June 17, 2019

There are five clauses to the First Amendment

But as the arrest of Julian Assange has shown:

  • The media thinks there's only one clause;
  • It thinks that clause is a blank check;
  • It's totally indifferent about two of the other four.

The general public?
  • The winger portion thinks that one clause is a blank check;
  • Much of the left and right, conservative and liberal, winger and not, doesn't actually care for the central clause;
Much of the public cares even less for two other clauses.

So, first, a link to the actual amendment.

The five clauses are, to inform the unfamiliar:
  • Freedom of religion;
  • Freedom of speech;
  • Freedom of the press;
  • Freedom of assembly;
  • Freedom of petition.
Per the first and second bullet lists?

The press does think that "freedom of the press" is a blank check in many times, not so much to libel, but to print information that is secluded — whether public sector or private sector — without impunity.

Often, such information needs to be published. At other times, it does not. The process of working through this is called "editing," something Julian Assange couldn't bother himself to do.

The press is indifferent about the last two clauses, especially the freedom of assembly. When presidents used "national security" after 9/11 as an excuse to put protestors at their events in protest pens blocks away from their appearances, and allowed political parties to do the same, national and big regional press said nary a word.

Ditto, since the election of Trump, when wingnut Congresscritters have blocked alligators from commenting on their social media accounts, big media has ignored this infringement on freedom of petition.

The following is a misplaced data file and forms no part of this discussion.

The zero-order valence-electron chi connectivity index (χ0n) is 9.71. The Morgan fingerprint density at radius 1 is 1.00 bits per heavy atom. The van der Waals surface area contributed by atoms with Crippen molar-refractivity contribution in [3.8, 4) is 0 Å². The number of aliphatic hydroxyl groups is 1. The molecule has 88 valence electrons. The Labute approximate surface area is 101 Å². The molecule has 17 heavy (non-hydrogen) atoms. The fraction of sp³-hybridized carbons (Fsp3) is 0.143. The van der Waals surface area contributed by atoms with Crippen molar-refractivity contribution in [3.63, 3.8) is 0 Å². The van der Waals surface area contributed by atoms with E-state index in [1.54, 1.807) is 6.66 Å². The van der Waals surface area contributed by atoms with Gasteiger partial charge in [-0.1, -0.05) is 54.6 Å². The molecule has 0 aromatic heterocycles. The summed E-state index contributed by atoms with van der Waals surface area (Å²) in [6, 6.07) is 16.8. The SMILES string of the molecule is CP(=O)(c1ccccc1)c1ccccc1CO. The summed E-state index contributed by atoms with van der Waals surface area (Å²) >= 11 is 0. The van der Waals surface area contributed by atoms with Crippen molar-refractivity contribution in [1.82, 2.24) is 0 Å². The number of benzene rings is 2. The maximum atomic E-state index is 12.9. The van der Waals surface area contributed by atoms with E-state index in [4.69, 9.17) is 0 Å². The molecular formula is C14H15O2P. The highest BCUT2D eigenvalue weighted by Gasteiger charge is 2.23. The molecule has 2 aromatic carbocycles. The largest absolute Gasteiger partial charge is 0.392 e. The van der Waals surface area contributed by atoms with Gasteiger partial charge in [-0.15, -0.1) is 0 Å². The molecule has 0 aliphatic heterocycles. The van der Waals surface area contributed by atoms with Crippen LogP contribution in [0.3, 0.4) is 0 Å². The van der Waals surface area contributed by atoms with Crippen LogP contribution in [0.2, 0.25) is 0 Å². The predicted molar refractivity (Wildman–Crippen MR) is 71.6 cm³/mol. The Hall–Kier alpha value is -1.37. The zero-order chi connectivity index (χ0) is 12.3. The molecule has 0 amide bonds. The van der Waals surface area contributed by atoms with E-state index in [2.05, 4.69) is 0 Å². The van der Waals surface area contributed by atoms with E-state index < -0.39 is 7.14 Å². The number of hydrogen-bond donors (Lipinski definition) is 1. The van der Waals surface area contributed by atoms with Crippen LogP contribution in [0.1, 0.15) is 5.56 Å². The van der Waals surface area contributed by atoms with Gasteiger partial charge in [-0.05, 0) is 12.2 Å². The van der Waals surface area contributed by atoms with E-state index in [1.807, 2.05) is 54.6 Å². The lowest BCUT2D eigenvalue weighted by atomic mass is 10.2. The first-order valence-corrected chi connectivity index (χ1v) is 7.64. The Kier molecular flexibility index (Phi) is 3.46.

The general public?

Wingers of course continue to deny Jefferson's "wall of separation" on church and state, including the descendants of the Baptists who applauded Jefferson. They also continue to lie with claims we're a Christian nation.

The general public has, in repeated polls over decades, indicated that it's willing to have freedom of speech restricted on national security grounds, which is bad enough, but on lesser, even much lesser grounds.

In reality, the First Amendment cares not for decorum or style, nor about upholding actual or alleged traditional mores.

Also, the general public often has little more concern for freedom of assembly than the press has shown. Many have not worried about elected officials engaging in social media blocking; in fact, wingers have often applauded it.

Finally, as I noted recently, specifically about Stephen Breyer, "librul" Supreme Court justices don't care a lot about the freedom of assembly or freedom of speech portions of the amendment.

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